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There is something sublime - but tragicomic as well - in the words of Prime Minister Ariel Sharon a week ago, to the effect that "it's best that this generation (namely, his generation), which witnessed the greatest victories, the worst catastrophes and Israel's political struggles throughout its history - bear the solution on its shoulders." Sublime because these words were said in that ostensible metamorphosis, in which the perpetual enfant terrible of Zionism turned into a kind of responsible and farseeing elder. Tragicomic because that same "enlightenment that comes with age" tends, by its very nature, to be both too late and somewhat short-lived, especially since the members of the aforementioned generation, who are supposed to roll up their sleeves and repair the damage they caused and to begin constructive action for change, are people who are approximately in their eighties.

True, it's better late than never. Nevertheless - how can we say this tactfully? - how much time for a "solution" do they have left? Sharon wasted most of his public life on sabotaging and torpedoing moves, and during his four years as prime minister, he has raised postponement, delay, evasion and foot-dragging to a virtuoso level.

In his defense it should be said that the limbo of the four years of crushing and being crushed at least had an inner logic, because it was attributed to the anticipation of the disappearance of the late Palestinian Authority chairman Yasser Arafat, who really was an impossible partner. But with the death of his opponent, the black magic has run out for Sharon, whether for lack of choice and due to external constraints, or out of insight: The clock of history has resumed ticking with frightening insistence.

The disappearance of veteran leaders is also a kind of memento mori for their enemies - the political equivalent of the warning "Remember that you must die," which in ancient Rome was customarily whispered into the ears of generals who were drunk with victory, or rendered artistically in the guise of skulls, clocks or wilting flowers. Their death is supposed to teach modesty to those who remain, and to remind them that their time, too, is limited.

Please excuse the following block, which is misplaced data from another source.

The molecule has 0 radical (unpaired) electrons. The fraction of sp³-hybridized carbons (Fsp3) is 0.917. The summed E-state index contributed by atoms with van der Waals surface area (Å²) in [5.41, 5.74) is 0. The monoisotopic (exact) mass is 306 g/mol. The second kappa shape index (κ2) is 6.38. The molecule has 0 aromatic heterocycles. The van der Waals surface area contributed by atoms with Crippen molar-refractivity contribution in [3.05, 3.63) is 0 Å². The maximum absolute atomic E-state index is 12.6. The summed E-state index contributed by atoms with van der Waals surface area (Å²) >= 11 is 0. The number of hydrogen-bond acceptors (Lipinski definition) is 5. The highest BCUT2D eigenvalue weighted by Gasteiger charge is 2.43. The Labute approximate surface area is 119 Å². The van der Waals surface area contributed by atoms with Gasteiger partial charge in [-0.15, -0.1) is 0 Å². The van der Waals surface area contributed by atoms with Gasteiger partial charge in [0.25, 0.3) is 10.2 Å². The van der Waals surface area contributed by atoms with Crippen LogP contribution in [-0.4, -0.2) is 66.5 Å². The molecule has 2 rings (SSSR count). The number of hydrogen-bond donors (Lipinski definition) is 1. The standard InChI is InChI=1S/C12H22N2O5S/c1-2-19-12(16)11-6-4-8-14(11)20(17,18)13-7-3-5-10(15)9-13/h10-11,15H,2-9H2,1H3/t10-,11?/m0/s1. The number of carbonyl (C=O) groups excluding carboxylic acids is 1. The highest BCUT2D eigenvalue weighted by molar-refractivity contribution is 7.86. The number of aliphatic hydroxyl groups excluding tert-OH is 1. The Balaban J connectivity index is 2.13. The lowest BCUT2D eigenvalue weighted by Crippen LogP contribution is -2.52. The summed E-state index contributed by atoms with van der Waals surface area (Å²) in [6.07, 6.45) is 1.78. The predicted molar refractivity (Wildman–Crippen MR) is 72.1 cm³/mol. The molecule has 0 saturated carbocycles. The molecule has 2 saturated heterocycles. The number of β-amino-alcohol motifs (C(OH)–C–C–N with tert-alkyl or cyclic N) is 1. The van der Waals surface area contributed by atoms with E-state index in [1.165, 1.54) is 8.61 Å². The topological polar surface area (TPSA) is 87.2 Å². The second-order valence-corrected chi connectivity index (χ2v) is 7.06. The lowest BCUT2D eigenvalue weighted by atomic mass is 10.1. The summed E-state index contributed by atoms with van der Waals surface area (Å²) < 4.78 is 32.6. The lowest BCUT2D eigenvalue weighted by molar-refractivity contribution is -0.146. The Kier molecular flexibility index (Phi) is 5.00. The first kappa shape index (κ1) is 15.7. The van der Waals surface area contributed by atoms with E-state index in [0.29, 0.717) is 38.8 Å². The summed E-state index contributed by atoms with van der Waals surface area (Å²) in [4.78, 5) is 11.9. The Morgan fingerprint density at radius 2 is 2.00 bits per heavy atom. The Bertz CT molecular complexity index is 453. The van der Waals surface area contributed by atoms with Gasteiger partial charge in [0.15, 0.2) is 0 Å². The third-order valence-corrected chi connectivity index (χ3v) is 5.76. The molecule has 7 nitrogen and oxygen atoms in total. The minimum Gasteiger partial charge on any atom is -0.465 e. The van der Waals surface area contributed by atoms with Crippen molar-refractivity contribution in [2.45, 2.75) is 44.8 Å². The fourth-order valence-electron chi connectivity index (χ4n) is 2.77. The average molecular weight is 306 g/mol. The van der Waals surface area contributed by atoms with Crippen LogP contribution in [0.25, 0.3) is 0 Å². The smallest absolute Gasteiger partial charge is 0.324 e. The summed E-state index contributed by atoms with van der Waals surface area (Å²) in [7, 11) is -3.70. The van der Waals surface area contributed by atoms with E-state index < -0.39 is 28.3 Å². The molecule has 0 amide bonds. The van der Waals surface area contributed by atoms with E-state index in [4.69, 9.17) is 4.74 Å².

The lesson of Arafat's death is particularly blatant, since it is difficult to remember any single individual in recent decades whose death released such a sigh of relief - locally, regionally and internationally - accompanied by the fresh air of optimism and a sense of change. Who in the entire universe honestly mourned him, with real hot tears, aside from a handful of Israeli leftists?

That should be a frightening lesson for veteran leaders who are talented only at stopping time, and whose main interest is personal survival: Who will mourn them? Even Sharon's insights and belated changes in policy can perhaps be explained not only by external constraints, but also in light of a sudden sense of urgency for one faced with the fact that time is running out.

Strangely, alongside the sense of urgency and the tremendous decisiveness that Sharon has been broadcasting rhetorically for over a year on the issue of the disengagement, he continues at the same to radiate a strange sense of delayed time: Somehow, everything is always in the future; everything will definitely be happening very soon, but not yet: in May, in a year from now, two years, five. It depends. And meanwhile, nothing is happening on the ground except for a continued "thickening" of the settlements and the outposts in Judea and Samaria. But just wait.

In a paradoxical antithesis to the hasty, suicidal freneticism of his young predecessor, former prime minister Ehud Barak, Sharon behaves as though his entire life lies before him: Nothing is urgent. Not in terms of years, and not even in terms of decades. His promise to run for the premiership for the next term and the one following, is not a joke. And if we take his adviser, Dov Weisglass, at his word, we will understand that the real purpose of the disengagement was somehow to freeze time for another 30 to 40 years (after which Sharon will consider his steps regarding the final status agreements).

Even the convoluted understandings, up to the end of the next millennium, that he is cooking up with Labor leader Shimon Peres - another perpetual arch-survivor, who laughs time in the face - imply that these two phenomenal old men aren't even dreaming of internalizing the fact of their impermanence.

Like conductor Leopold Stokowski, who at the age of 94 signed a six-year recording contract, and nobody was more surprised than he when he died a year later, so too are these two old men making five-year plans several terms into the future, plans that are based, of course, mainly on their continued personal survival. As though they will live forever. And who will whisper to them "memento mori"? Who will get them to hurry up? And somebody is probably saying the same thing about us, who are holding on to those very people who wasted half a century and let it fall from their hands, in the hope that they are the only ones capable of seizing the day.